What kind of question would you like answered?

Q: Towards the end of the book, Colin thinks about how he wants “to be as special as everyone had always told him he was...” Did you ever have a similar experience?

I think most people have had that experience, whether it’s about academic performance or baseball or writing or cheerleading or whatever.

I think in some ways that’s what adolescence is—the emerging knowledge that you are not alone, both in exciting and in disappointing ways.

At some point in adolescence, you realize that you are not the center of the universe, which is a bummer of a thing to discover. But it’s only through this discovery that you can build the kind of deep and lasting and sustaining relationships with peers that are so central to adulthood.

That’s what I wanted to write about.

Q: Why did you choose to write the parts in the cave as solely dialogue with no description?

I’ve read a lot of stories that used similar constructions to get across an idea of physical remove or sensory deprivation (see Kiss of the Spider Woman, for instance), and I think it’s a nice way of capturing that feeling.

To be honest, I wrote those scenes in a cave with absolutely no light because I knew it would be truly impossible to film in a Hollywood kind of way.

I liked the idea that even in this world supersaturated with images, where readers have a huge catalog of images* in their memories, there could still be things that cannot be properly pictured except via written description.

* Like, I realize this is on some level obvious, but until about 150 years ago, if you said “The Great Pyramids in Egypt,” the image of the Great Pyramids in Egypt did not pop into most people’s minds, because most people had never seen an image of any such pyramid. So writing had a completely different set of responsibilities from the responsibilities it has now, which is one of the reasons that when we read books from before, say, 1850, we often proclaim them boring.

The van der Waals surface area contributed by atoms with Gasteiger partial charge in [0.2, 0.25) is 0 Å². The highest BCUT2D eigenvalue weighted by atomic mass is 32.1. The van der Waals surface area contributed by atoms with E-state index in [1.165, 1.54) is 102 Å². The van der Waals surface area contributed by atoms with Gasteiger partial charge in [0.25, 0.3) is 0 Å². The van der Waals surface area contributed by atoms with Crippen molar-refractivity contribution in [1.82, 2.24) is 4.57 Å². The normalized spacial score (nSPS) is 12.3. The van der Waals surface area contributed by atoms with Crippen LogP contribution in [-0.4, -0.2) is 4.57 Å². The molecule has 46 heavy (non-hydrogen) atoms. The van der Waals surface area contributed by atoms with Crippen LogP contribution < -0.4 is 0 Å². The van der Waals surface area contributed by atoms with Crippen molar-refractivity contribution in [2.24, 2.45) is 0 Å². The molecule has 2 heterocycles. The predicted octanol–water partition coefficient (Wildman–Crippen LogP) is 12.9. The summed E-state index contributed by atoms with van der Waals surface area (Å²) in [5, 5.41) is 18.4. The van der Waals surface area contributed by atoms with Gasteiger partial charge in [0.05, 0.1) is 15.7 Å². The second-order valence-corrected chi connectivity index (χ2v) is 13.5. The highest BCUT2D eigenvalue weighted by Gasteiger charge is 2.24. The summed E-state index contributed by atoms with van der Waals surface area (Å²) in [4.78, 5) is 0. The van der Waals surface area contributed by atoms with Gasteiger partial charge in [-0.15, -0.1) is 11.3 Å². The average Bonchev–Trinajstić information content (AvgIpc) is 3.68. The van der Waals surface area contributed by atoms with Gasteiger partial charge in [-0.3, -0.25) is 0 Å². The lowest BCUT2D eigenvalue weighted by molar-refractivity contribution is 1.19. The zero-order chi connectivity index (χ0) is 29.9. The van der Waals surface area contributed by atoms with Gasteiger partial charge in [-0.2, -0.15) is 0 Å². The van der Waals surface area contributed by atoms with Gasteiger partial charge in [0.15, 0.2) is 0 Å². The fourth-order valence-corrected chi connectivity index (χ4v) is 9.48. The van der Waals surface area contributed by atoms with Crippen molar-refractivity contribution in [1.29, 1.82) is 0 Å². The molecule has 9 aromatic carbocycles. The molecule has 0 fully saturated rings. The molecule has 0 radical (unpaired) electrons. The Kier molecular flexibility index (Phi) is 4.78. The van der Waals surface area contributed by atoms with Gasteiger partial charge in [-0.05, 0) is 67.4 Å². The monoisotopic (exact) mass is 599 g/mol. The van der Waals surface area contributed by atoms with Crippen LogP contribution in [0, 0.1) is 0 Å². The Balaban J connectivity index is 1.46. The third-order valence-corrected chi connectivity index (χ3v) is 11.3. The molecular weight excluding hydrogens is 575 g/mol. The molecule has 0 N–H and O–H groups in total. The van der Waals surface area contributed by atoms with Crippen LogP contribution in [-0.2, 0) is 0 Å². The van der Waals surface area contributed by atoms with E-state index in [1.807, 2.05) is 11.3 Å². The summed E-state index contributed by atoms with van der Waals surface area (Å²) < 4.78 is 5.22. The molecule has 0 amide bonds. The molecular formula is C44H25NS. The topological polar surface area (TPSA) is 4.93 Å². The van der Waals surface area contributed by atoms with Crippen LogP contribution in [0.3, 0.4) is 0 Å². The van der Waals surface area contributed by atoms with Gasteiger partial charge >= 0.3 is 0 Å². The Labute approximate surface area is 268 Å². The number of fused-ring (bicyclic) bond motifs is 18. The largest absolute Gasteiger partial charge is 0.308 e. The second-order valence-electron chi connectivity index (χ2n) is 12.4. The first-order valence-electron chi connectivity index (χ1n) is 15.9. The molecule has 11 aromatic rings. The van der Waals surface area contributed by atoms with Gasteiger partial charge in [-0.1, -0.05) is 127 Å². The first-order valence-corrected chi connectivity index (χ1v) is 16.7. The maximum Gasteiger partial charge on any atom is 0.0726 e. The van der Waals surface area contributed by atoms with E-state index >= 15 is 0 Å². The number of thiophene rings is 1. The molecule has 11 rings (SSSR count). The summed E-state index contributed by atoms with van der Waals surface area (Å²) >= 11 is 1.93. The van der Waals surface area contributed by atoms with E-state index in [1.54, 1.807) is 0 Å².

Q: Are you aware that the quotation, “What is the point of being alive if you don’t at least try to do something remarkable?” has been quoted more than ten thousand times on twitter?

Yes, I am aware. For the record, I think there are many meanings to a life that is not lived in pursuit of the remarkable. Life is a series of very small gestures and that if you ignore those little gestures in pursuit of some ill-thought-out vision of greatness, you stand a fair chance of ending up really unhappy and also historically unhelpful regardless of whether you meet your constructed definition of remarkability. But, I mean, Colin does say that in the novel. I do wish twitter would attribute the quote to him and not to me, though. :)